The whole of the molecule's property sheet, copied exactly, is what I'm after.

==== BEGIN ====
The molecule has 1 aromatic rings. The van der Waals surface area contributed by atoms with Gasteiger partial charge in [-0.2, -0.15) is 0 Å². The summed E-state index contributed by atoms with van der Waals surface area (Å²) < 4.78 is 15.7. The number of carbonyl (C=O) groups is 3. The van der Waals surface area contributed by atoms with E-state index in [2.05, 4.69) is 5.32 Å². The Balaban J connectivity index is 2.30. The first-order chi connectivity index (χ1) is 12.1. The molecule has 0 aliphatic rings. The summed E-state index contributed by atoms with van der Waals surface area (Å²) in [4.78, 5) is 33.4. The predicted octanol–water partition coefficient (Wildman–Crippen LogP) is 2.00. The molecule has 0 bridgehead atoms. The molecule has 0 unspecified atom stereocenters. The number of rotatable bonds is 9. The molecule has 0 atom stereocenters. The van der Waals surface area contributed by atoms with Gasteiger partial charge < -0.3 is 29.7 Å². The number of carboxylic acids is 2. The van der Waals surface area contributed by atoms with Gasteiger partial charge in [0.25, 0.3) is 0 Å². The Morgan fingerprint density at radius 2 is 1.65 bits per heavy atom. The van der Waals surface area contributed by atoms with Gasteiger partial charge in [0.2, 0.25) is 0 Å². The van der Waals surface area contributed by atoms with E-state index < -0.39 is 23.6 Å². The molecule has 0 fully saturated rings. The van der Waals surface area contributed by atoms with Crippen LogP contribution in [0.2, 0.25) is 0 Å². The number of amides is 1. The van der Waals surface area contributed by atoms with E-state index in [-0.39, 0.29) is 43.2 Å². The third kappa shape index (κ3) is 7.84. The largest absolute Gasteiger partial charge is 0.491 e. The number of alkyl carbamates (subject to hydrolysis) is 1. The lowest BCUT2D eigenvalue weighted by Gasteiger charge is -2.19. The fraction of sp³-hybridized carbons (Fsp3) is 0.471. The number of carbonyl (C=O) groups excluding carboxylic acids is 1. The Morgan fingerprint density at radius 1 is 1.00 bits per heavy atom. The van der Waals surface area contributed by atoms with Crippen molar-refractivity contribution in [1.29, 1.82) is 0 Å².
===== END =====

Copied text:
The molecule has 1 aromatic rings. The van der Waals surface area contributed by atoms with Gasteiger partial charge in [-0.2, -0.15) is 0 Å². The summed E-state index contributed by atoms with van der Waals surface area (Å²) < 4.78 is 15.7. The number of carbonyl (C=O) groups is 3. The van der Waals surface area contributed by atoms with E-state index in [2.05, 4.69) is 5.32 Å². The Balaban J connectivity index is 2.30. The first-order chi connectivity index (χ1) is 12.1. The molecule has 0 aliphatic rings. The summed E-state index contributed by atoms with van der Waals surface area (Å²) in [4.78, 5) is 33.4. The predicted octanol–water partition coefficient (Wildman–Crippen LogP) is 2.00. The molecule has 0 bridgehead atoms. The molecule has 0 unspecified atom stereocenters. The number of rotatable bonds is 9. The molecule has 0 atom stereocenters. The van der Waals surface area contributed by atoms with Gasteiger partial charge < -0.3 is 29.7 Å². The number of carboxylic acids is 2. The van der Waals surface area contributed by atoms with Gasteiger partial charge in [0.25, 0.3) is 0 Å². The Morgan fingerprint density at radius 2 is 1.65 bits per heavy atom. The van der Waals surface area contributed by atoms with Gasteiger partial charge in [0.2, 0.25) is 0 Å². The van der Waals surface area contributed by atoms with E-state index < -0.39 is 23.6 Å². The molecule has 0 fully saturated rings. The van der Waals surface area contributed by atoms with Crippen LogP contribution in [0.2, 0.25) is 0 Å². The number of amides is 1. The van der Waals surface area contributed by atoms with E-state index in [-0.39, 0.29) is 43.2 Å². The third kappa shape index (κ3) is 7.84. The largest absolute Gasteiger partial charge is 0.491 e. The number of alkyl carbamates (subject to hydrolysis) is 1. The lowest BCUT2D eigenvalue weighted by Gasteiger charge is -2.19. The fraction of sp³-hybridized carbons (Fsp3) is 0.471. The number of carbonyl (C=O) groups excluding carboxylic acids is 1. The Morgan fingerprint density at radius 1 is 1.00 bits per heavy atom. The van der Waals surface area contributed by atoms with Crippen molar-refractivity contribution in [1.29, 1.82) is 0 Å².